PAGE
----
#HowTo: Secure AI and its Software Supply Chains

Written by

The concept of artificial intelligence (AI) has now been with us for 75 years, beginning with Alan Turing’s unpublished paper Intelligent Machinery.

This, and his later papers, posited the conditions that would indicate a computer had reached intelligence levels comparable to humans. Progressing to our current fascination with large language models (LLMs), it has always been an area of study where philosophical debate is as important as the technical details of its production.

While we have made progress in producing generative adversarial networks (GANs) and LLMs over the last 75 years of studying AI, we still struggle with its most fundamental question: How can one universally define intelligence? Humankind has tackled that question with no consensus for at least as far back as Descartes, if not earlier.

Cybersecurity also struggles with its most fundamental question: How can one universally define good security?

Both questions suffer from changing landscapes, techniques and a realization that previous suggestions were flawed in their assumptions. From these unanswered questions follows another: How do we secure AI systems?

Using tools to help with code analysis and dependency management along with risk assessments, as commonly practised, could be enough, perhaps? The famous pioneer of software engineering, Grace Hopper, was never a fan of blindly doing things the way they have always been done, and I believe there’s more to securing AI systems too.

AI systems such as Megatron, at a very simple level, converge input values to a set of outputs through weighted probabilities. The architectural complexity is the number of instances doing this, combined with the stochastic behavior from feedback loops, adjusting and reinforcing the weight and bias values, and so ‘training’ the system. The code that makes up these systems is fairly straightforward, so it may be assumed that the attack surface is limited. However, Rob Van Der Veer recently engrossed an audience at OWASP Global AppSec Dublin, explaining myriad threats to these systems, particularly to the data of such models and their supply chain.

Data is hugely valuable in most systems, and AI is no different. It is here that Rob suggested we should pay the most attention. We need to consider how bad actors could attack systems like DALL-EStable Diffusion or image recognition systems by adding image noise to give incorrect results. Text systems such as ChatGPT could fall foul to websites created with the intent of producing fiction as fact. Such attacks will be difficult to guard against.

Another issue raised in a British Computer Society (BCS) webinar on LLMs relating to education and law is that of copyright. If data in a system is trained by copyrighted works, royalties may need to be paid. The Bing chatbot, for example, quotes in its sources an answer generation which may be subject to royalties. In that webinar, Richard Self explained this predicament and left the open question around the copyright liability of generative AI systems.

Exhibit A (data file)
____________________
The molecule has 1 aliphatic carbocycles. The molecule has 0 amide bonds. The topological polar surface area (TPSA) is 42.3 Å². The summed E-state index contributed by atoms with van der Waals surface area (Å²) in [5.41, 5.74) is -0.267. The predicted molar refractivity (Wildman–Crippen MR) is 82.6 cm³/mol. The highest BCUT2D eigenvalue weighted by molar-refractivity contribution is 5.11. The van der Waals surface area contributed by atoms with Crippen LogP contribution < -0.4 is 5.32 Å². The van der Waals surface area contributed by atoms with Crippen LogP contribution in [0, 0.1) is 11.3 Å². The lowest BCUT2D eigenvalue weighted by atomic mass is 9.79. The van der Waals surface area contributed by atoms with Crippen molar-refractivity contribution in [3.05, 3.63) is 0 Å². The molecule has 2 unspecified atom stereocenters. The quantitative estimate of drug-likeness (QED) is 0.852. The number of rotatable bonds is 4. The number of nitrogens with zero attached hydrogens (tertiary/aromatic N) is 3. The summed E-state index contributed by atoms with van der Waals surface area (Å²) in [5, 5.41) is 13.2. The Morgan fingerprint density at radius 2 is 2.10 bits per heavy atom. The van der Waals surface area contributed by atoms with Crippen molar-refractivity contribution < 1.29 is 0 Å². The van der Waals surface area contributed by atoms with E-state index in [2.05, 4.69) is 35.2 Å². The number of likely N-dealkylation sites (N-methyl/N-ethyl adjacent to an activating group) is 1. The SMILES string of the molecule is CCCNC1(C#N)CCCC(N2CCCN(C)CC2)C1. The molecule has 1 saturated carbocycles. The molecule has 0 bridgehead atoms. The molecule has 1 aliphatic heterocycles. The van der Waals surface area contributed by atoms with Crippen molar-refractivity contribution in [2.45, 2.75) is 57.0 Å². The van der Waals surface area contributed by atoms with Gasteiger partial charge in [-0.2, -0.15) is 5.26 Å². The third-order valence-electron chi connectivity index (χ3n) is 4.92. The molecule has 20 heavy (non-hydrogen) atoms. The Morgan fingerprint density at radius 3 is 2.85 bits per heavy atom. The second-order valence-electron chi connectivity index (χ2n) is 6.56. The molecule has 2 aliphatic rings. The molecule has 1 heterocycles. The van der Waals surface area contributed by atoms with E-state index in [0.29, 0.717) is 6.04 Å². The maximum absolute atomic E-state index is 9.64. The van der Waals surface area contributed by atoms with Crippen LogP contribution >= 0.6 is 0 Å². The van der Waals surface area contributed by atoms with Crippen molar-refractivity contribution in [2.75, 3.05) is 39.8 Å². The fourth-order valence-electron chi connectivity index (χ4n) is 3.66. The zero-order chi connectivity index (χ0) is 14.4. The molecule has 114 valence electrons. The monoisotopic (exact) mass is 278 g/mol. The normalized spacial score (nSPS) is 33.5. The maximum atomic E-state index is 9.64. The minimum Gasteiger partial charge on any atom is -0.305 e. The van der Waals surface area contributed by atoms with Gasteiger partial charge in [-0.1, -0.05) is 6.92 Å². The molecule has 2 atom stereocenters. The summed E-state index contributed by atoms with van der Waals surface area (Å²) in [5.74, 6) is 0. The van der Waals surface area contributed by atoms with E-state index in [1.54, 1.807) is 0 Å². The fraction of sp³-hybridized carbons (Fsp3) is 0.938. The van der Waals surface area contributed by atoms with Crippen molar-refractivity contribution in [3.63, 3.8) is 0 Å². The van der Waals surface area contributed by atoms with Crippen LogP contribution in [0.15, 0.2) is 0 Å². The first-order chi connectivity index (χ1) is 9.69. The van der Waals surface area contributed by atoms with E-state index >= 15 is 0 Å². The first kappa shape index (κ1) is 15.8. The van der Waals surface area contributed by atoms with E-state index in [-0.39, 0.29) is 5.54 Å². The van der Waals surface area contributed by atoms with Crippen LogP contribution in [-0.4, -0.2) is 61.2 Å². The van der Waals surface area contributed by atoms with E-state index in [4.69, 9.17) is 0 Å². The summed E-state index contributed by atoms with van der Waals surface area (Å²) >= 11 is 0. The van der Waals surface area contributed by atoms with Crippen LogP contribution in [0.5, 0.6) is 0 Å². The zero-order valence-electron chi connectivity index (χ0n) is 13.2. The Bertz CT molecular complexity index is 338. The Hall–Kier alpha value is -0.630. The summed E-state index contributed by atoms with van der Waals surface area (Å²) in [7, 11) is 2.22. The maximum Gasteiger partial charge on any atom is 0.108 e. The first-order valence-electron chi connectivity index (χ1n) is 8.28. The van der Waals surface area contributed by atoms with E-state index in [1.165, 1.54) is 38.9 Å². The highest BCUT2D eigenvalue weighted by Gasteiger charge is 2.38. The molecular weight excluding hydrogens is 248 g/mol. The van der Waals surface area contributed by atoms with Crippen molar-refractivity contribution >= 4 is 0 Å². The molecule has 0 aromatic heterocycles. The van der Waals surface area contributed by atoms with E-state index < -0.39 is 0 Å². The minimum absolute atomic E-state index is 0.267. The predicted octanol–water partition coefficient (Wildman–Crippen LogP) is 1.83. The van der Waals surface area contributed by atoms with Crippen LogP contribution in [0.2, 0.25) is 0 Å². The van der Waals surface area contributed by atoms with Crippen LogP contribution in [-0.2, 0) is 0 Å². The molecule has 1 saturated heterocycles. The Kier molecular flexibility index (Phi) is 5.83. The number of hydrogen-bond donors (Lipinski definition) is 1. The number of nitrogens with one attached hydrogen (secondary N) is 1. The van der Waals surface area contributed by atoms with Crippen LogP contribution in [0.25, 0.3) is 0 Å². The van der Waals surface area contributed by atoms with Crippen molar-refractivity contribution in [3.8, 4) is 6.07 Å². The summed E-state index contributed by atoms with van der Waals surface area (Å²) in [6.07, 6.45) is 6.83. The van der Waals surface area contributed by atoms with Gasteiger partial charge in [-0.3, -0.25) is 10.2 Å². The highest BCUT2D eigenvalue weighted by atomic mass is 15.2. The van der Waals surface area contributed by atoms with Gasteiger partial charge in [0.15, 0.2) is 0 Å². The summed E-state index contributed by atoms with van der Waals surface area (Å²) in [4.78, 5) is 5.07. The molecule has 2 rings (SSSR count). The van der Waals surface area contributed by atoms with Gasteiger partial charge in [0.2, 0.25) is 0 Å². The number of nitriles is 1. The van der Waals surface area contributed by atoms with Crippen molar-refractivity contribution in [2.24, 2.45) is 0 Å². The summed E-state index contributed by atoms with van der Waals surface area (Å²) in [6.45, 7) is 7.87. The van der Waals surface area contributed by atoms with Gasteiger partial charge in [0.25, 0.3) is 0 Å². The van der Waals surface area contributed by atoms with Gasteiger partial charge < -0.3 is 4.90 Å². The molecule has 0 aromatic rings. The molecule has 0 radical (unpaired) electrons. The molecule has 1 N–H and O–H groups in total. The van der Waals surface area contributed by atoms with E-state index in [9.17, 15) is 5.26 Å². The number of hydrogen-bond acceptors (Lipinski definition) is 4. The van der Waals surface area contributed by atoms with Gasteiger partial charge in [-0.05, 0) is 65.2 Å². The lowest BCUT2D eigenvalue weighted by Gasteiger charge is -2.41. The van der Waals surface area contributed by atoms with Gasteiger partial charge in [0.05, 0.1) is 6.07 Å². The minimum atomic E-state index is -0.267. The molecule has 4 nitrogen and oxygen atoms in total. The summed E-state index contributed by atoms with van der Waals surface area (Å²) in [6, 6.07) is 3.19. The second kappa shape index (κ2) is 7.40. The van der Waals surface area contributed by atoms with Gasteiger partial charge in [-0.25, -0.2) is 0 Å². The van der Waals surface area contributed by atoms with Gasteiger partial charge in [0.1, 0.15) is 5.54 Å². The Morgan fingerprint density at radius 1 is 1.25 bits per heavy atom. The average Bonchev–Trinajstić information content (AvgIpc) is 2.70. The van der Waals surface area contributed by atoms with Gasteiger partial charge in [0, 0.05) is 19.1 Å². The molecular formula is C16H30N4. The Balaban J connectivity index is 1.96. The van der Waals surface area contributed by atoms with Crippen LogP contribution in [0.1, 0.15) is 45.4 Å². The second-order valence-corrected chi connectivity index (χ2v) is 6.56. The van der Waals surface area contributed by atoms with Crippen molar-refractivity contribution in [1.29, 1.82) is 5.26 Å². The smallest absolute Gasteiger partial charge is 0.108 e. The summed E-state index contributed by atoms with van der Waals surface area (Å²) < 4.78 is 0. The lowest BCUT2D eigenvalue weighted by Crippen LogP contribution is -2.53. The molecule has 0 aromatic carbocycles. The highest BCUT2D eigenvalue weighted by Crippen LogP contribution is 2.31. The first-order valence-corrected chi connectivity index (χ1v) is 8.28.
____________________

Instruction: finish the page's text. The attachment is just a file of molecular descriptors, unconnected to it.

Rebecca Herold also mentioned issues around privacy. If these systems are being trained on sensitive data, which the webinar suggested was the case, then rights such as the GDPR and UK GDPR right to erasure may be difficult to comply with. This may leave companies open to various legal challenges through potential future legislation inspired by the recent US National Cyber Strategy, the US AI Bill of Rights and the AI Act in the EU.

There is a lot of work to be done, and a good starting place has been the OWASP AI Security and Privacy Guide by Rob van der Veer, who is closely involved in global and European standardization. ACM and BCS also have had special interest groups in AI and cybersecurity, which I hope will look seriously into these areas and help steer policy and support practitioners in these fields.

To conclude, as with all software, there are many threats to AI that cybersecurity professionals will need to help address. AI systems are currently monoliths, but evolution into portable components can be seen already. As AI models enter our software supply chains through the standardized practice of building software components, new threat surfaces and risks will exist. Hopefully, members in organizations like OWASP, BCS and ACM will come together and build safe, secure and resilient AI systems.

Dan Conn is a Developer Advocate for Sonatype and an OWASP, BCS and ACM member. This article is his personal opinion, and his views may, or may not, differ from the organizations mentioned.

What’s hot on Infosecurity Magazine?